You are currently browsing the category archive for the ‘Hudson River’ category.

. . . the tugs, starting with . . .

Prospector,  built in Indiana 1982, 48′ x 6′ and 800 hp; and presumably the right stuff for this job.  Would you guess the location as the Hudson River from the photo immediately below?  Hook Mountain is a beauty that I really need to hike!

But back to Prospector, a name that connotes seeking gold in them thar  .. . places, and this place has truly seen the distribution of gold.

 

Imagine the stories Tarrytown Light could tell of her 130 years standing on the eastern side of the Hudson.

 

The new TZ is usually described in superlatives, here by the builders and here by states folks.

 

I’ve now driven and ridden over the bridge a number of times, but from there, the view is never as good as this.

All photos by Will Van Dorp, who did the first post in this series here.

Click here for some views of the TZ Bridge area from eight years ago.

 

 

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Here was 1 in this series.

About a month ago, I caught up with Buchanan 12 moving crude materials, as is almost always the case with Buchanan 12, aggregates, one of the basic elements for most construction projects.

According to this lohud.com story, about three million tons of aggregates were shipped on the Hudson in 2014.  My guess is that it’s higher today, since there’s long been  rock in “them thar hills.”

 

 

 

Some aggregates further move east toward the Sound, as these in the East River are.

Mister T is a Blount built tug.

And these seem mixed aggregates.

 

More statistics on aggregate production–including a listing of all the types–can be found here.

All photos by Will Van Dorp.

 

Here are previous posts in this series.

Many thanks to Capt. Justin Zizes for these next six photos, all taken on November 6 during the transit of two Scarano schooners from NYC’s sixth boro up to Albany.

I would have joined as crew, but had obligations down river.  Here they glide under the TZ,

 

and northward . . . .

The highlands look positively fjord-like, because of course that is what that stretch of river is.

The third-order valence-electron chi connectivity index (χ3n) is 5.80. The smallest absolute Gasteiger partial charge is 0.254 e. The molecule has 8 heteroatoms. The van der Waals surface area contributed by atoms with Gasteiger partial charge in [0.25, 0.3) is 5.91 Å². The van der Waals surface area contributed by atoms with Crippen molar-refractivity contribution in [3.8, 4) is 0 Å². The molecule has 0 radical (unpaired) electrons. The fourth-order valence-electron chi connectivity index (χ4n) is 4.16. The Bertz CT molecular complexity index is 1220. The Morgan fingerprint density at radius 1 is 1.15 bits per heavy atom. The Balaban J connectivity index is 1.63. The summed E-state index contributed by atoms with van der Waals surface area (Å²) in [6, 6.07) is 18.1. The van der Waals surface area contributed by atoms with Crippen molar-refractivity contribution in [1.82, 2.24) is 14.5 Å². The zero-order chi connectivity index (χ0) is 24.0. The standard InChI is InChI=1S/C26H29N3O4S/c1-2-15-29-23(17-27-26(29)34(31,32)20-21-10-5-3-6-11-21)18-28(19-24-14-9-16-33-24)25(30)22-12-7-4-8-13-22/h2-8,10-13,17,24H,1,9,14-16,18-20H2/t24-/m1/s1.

Here the boat approaches the bridges in Poughkeepsie.

Not quite a month ago–October 19–I caught another Scarano schooner up

by the Bear Mountain Brdge.

Unrelated:  Here’s an article on damage to insured recreational vessels from the hurricanes of 2017.

Here was a precedent.

Sugar Express .  . . I’ve seen and posted about you before here, here, and in other places.

Arabian Sea–where’s Sea Robin, previously on this route?– stood by with the barge while

another–Jonathan–was offloaded over at the ASR Group facility in Yonkers.  ASR Group is the contemporary name for a series of companies and mergers going back to the 18th century.

As crew on the barge watch, clamshells of sugar  lift from the hold.  See the crane operator in the blue t-shirt?

My guess . . .  10 tons per scoop?

Click here for more info on dry barge barge Jonathan, identical dimensions to Sugar Express.

All photos by Will Van Dorp.

My conjecture is that some of this sugar comes from operations owned by the Fanjul family.  

 

This view looks south at what for a short term will be two TZ Bridges.

Lurking around the supports is the Tappan Zee II, bridge-dedicated tugboat, profiled a year and a half ago here.

 

At some point soon, the bridge to the right will be gone.

I’ve read the new TZ Bridge has a projected lifespan of a century.  What will the shoreline look like in 2117?

Where will the Left Coast Lifter lift next?

And here’s the current view looking northward.

All photos by Will Van Dorp.

More on the TZ construction can be found here, thanks to William A. Hyman.

From this angle, Fort Lee–birthplace of the motion-picture industry– looks quite pristine.  Yes, that’s the west tower of the GW Bridge.  Am I correct in thinking the marketing name of the twin towers in the distance is the Moderns 1 and 2?

And on the subject of “towers” that Ocean Tower, a name I never know how to pronounce, as I first raised the question here over nine years ago.

Here’s the tow I saw last week.